Interactive dashboards

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How to use these tools

These tools are interactive and simple to use. Hover over the icons to explore the data and find out more about the retail electricity market.

For an explanation of the terms used in the tools hover over the information icon in the bottom left hand corner.   

To compare data across different years and regions. click on the drop-down menus in the right hand corner.

Click on the orange arrow icons to visit a more detailed Electricity Market Information (EMI) report.

The EMI website has a wide range of information and tools available covering all aspects of the electricity market. Users can gain insights and understanding by exploring data within reports, downloading information, interacting with complex modelling tools, and engaging in discussions related to the information presented.

Visit the EMI website for more in-depth insights into the performance of New Zealand’s electricity market.

The retail market snapshot highlights key changes in the New Zealand retail electricity market over time. We encourage users to engage and interact with the information to see how the electricity market has evolved since 2010.

This tool is designed to allow you to simulate the outcomes of purchasing electricity futures contracts. It describes the role futures contracts may play from the perspective of either a pure retailer or an industrial consumer. The retailer would be looking to adopt a hedging strategy that achieves a degree of wholesale price certainty so they can be assured that their purchase cost remains lower than the price they are charging their retail customers. The industrial consumer would likely have a budget for electricity purchases and would adopt a hedging strategy that ensures they stay within budget.

Some scenarios to try:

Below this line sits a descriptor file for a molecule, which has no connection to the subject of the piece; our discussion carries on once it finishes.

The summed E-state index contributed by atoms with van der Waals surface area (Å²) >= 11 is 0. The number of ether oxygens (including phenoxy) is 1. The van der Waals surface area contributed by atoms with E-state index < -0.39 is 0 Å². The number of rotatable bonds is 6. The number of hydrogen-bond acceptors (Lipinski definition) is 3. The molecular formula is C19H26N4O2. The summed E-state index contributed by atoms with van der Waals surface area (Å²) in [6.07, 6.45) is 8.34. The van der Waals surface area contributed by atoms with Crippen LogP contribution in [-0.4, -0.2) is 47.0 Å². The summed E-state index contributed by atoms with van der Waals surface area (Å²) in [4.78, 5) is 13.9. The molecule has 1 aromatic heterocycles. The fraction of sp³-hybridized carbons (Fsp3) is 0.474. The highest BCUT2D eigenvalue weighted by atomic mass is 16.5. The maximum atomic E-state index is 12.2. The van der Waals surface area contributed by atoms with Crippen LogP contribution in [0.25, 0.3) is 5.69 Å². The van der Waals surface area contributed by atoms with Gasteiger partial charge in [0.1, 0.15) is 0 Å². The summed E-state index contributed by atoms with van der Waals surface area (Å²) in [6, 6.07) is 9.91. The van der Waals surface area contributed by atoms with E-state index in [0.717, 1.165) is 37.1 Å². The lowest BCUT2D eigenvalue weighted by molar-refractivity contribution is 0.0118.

The scenarios below illustrate some of the upsides and downsides of taking out a hedge position, compared to purchasing all electricity at the wholesale spot price.

  • Dec 17 quarter, purchased 92 days in advance of maturity

The December 2017 contract price trended down slightly just before the quarter started but then rose continuously throughout the quarter. Buying at the start of the quarter locked in a favourable price compared to the final settlement price and, depending on the amount of cover purchased, it is possible this position could have lowered the overall net cost by up to two-thirds.

  • Dec 18 quarter, purchased 364 days in advance of maturity

The spot price was highly volatile during the last quarter of 2018 due to unforeseen gas outages and low hydro storage. Futures prices increased dramatically towards the end of 2018, resulting in very high ask prices in the early part of the quarter. If a large contract position had been taken early enough, a very favourable price could have been locked in, and, with the benefit of hindsight of course, the net cost of electricity purchases could have been lowered by up to 90% compared with purchasing at spot prices. On the other hand, if futures contracts were purchased late and at the highest ask price observed during this period, i.e. $320 per MWh 68 days before maturity, the decline in spot prices towards the end of the quarter would have seen the net cost increase by about 30% compared with going unhedged and purchasing at spot prices.

  • Sep 2019 quarter, purchased 199 days in advance of maturity

The contract settlement price trended up about six months prior to maturity but then subsequently declined, leading to substantial margin calls against this position. In hindsight, taking a large position early on may have significantly increased the overall cost compared to an unhedged position, however the price certainty it provided may still make it worthwhile compared to remaining exposed to the spot price uncertainty exhibited in other quarters.